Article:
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My trip to the Chicago All Stars Game

Game title

It’s been 5 days since I first got back from my once in a lifetime trip to Chicago, and I’m finally ready to write about what happened.  Even though it was only 3 to 4 days, a lot of stuff happened and it felt like a lot longer by virtue of how much I did, how many new people I met and the overall experience.  The memories aren’t as powerfully fresh in my mind, but I still remember all the events and emotion.  Basically, the stuff that mattered.

When I wrote the above paragraph, it had indeed been only five days since I came back from my trip.  I apologize for the long wait, but these kinds of emotion-based posts are difficult for me.  I remember things factually: in events.  Some people do the opposite, they’ll remember everything only through the feelings the attach to the event/person/thing, and view the subject through an emotional filter.  I am the opposite: if I remember liking a movie, for instance, I also distinctly remember what scene or aspect the film had that made me like it.

That’s why I kept putting this post off, and continued to do so.  I wrote an event-based retelling of the trip, but it was too long to fit into one post, and my mom kept saying it was too dry and missed the point.  What she and other people don’t understand is that thinking and writing about feelings isn’t just really difficult, it’s uncomfortable.  Writing this post, going inside my heart like this, is about as pleasant as scratching nails on a chalkboard, or eating an ice cream cone teeth first.  It doesn’t matter if the emotions I am looking at are comprised of pure joy or incredible anguish, they both have the same uneasy effect.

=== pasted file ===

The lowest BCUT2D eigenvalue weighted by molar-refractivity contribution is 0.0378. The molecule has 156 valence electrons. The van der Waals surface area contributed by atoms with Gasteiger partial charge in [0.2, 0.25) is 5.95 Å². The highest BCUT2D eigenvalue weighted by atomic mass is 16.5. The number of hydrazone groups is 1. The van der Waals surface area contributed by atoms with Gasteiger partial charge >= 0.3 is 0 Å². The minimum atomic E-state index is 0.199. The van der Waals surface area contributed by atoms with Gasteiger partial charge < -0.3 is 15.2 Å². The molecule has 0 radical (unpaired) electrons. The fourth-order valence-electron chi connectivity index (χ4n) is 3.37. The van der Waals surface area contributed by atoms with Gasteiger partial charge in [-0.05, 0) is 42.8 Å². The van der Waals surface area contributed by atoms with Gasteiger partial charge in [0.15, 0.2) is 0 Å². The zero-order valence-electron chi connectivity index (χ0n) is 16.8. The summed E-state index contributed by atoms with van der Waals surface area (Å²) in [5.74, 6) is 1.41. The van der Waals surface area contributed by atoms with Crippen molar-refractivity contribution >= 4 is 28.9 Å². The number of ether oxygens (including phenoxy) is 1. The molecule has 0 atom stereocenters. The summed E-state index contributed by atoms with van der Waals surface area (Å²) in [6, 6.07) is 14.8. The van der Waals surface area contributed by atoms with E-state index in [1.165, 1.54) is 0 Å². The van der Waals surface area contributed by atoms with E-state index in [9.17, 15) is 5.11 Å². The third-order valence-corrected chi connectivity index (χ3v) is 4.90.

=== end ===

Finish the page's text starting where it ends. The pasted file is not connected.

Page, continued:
Still, that’s no excuse, since I had to keep going past that ickiness for every other post I put on here.  I’m sorry, and below is the post, in full, written in the fashion that it should be written in.

MLS allstar chicago 2017

The All Star week, for those who don’t follow soccer, is an annual event that happens in various cities across the U.S., and during that time, Major League Soccer’s best players gather to play in the All Star Game against the Real Madrid.  The MLS held Special Olympic Unified soccer teams for pretty much every Major League team in the U.S.A and Canada: representatives from each city’s Unified Team were chosen to meet for this special program that took place during the All Star Week.  From each Unified team was a group of 3 people: a special Olympic athlete [me], a Special Olympic partner/volunteer, and all of us were to play against each other as east and west conference in a game on Tuesday.